Courtesy Reuters


Jan Lodal

Keir Lieber and Daryl Press ("The Nukes We Need," November/December 2009) argue that to deter the growing number of nuclear-armed states against which it might have to fight a conventional war, the United States should develop a new generation of accurate low-yield nuclear weapons. They contend that "the least bad option in the face of explicit nuclear threats or after a limited nuclear strike may be a counterforce attack to prevent further nuclear use."

It is true that for the United States to maintain nuclear deterrence, the president must have credible options to respond to nuclear threats or attacks. Lieber and Press rightly assert that the capability to destroy enemy cities with high-yield weapons is not enough. But their argument for new counterforce capabilities attacks a straw man. The United States already has the flexibility to carry out low-yield counterforce attacks, and there are no plans to eliminate this. The B-61 nuclear bomb has a variable yield that can be set quite low and is highly accurate, especially when carried by the stealth B-2 bomber. Cruise missiles with low-yield warheads have similar capabilities. Even long-range ballistic missiles can be targeted to minimize collateral damage.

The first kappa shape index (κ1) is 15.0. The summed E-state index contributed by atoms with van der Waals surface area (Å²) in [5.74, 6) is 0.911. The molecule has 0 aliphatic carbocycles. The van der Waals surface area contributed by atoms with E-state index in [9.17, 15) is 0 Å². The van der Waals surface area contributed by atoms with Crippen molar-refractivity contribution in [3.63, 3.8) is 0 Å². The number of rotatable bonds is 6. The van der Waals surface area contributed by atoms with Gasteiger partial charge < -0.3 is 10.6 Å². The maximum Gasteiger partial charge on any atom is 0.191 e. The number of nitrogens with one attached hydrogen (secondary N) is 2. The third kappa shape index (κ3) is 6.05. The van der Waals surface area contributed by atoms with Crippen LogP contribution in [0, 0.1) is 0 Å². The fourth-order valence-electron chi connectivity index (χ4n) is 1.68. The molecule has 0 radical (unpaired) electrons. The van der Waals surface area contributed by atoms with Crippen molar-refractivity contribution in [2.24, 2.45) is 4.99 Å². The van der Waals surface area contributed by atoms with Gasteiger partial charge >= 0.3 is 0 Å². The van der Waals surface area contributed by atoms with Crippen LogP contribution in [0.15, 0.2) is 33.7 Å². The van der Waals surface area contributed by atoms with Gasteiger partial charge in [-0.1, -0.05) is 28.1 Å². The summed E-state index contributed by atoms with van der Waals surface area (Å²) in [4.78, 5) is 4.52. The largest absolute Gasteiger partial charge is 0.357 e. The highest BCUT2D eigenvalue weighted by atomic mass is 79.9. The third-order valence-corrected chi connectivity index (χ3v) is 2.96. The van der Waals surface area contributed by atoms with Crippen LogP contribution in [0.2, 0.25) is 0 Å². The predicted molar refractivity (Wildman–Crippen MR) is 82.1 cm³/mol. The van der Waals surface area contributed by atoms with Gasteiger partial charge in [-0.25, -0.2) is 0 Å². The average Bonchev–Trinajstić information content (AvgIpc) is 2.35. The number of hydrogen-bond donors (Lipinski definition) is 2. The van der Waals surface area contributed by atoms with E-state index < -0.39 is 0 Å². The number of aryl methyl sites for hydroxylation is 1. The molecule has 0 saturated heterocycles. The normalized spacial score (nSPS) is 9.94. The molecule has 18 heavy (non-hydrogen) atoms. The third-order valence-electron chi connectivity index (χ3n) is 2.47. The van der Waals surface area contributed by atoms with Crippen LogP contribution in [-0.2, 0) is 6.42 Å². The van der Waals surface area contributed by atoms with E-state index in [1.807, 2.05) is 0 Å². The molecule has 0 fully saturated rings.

Lieber and Press go beyond urging low-yield counterforce capabilities and propose a bizarre and dangerous nuclear strategy for the United States: to develop the capacity for attacks against a threatening enemy that would prevent the enemy from launching any subsequent nuclear attacks. These disarming strikes would be launched even if the enemy had attacked an isolated military target, such as a carrier battle group at sea. Astoundingly, the authors also propose preemptive nuclear attacks against "explicit nuclear threats." The states against which such attacks might be used include Iran, North Korea, other new nuclear powers, and even China.

Lieber and Press provide a detailed analysis of how such an attack would have a more than 95 percent chance of destroying all of China's fixed silo-based intercontinental missiles, with less than 700 fatalities. (Much of

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